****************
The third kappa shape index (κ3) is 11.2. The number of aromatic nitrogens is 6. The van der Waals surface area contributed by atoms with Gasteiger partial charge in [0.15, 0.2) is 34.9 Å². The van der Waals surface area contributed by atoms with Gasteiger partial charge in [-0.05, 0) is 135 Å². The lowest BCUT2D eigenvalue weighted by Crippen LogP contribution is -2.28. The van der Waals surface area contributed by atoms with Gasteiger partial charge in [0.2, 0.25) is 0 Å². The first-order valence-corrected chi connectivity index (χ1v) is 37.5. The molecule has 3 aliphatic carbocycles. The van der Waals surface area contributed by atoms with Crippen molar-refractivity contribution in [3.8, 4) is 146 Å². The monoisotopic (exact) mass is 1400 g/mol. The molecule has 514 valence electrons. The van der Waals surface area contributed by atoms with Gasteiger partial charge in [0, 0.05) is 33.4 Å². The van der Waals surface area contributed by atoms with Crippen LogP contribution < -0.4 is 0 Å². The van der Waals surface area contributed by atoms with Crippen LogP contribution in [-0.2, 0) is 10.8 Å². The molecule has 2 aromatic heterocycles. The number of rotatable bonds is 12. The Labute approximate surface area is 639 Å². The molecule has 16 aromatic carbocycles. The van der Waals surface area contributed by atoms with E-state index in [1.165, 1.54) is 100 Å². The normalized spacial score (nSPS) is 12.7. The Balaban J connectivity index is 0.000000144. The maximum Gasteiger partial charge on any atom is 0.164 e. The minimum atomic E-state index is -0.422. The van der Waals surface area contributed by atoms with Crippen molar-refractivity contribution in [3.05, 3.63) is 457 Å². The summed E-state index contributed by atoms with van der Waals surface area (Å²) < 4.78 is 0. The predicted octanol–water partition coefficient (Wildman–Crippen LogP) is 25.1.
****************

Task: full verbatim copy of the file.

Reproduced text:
The third kappa shape index (κ3) is 11.2. The number of aromatic nitrogens is 6. The van der Waals surface area contributed by atoms with Gasteiger partial charge in [0.15, 0.2) is 34.9 Å². The van der Waals surface area contributed by atoms with Gasteiger partial charge in [-0.05, 0) is 135 Å². The lowest BCUT2D eigenvalue weighted by Crippen LogP contribution is -2.28. The van der Waals surface area contributed by atoms with Gasteiger partial charge in [0.2, 0.25) is 0 Å². The first-order valence-corrected chi connectivity index (χ1v) is 37.5. The molecule has 3 aliphatic carbocycles. The van der Waals surface area contributed by atoms with Crippen molar-refractivity contribution in [3.8, 4) is 146 Å². The monoisotopic (exact) mass is 1400 g/mol. The molecule has 514 valence electrons. The van der Waals surface area contributed by atoms with Gasteiger partial charge in [0, 0.05) is 33.4 Å². The van der Waals surface area contributed by atoms with Crippen LogP contribution < -0.4 is 0 Å². The van der Waals surface area contributed by atoms with Crippen LogP contribution in [-0.2, 0) is 10.8 Å². The molecule has 2 aromatic heterocycles. The number of rotatable bonds is 12. The Labute approximate surface area is 639 Å². The molecule has 16 aromatic carbocycles. The van der Waals surface area contributed by atoms with E-state index in [1.165, 1.54) is 100 Å². The normalized spacial score (nSPS) is 12.7. The Balaban J connectivity index is 0.000000144. The maximum Gasteiger partial charge on any atom is 0.164 e. The minimum atomic E-state index is -0.422. The van der Waals surface area contributed by atoms with Crippen molar-refractivity contribution in [3.05, 3.63) is 457 Å². The summed E-state index contributed by atoms with van der Waals surface area (Å²) < 4.78 is 0. The predicted octanol–water partition coefficient (Wildman–Crippen LogP) is 25.1.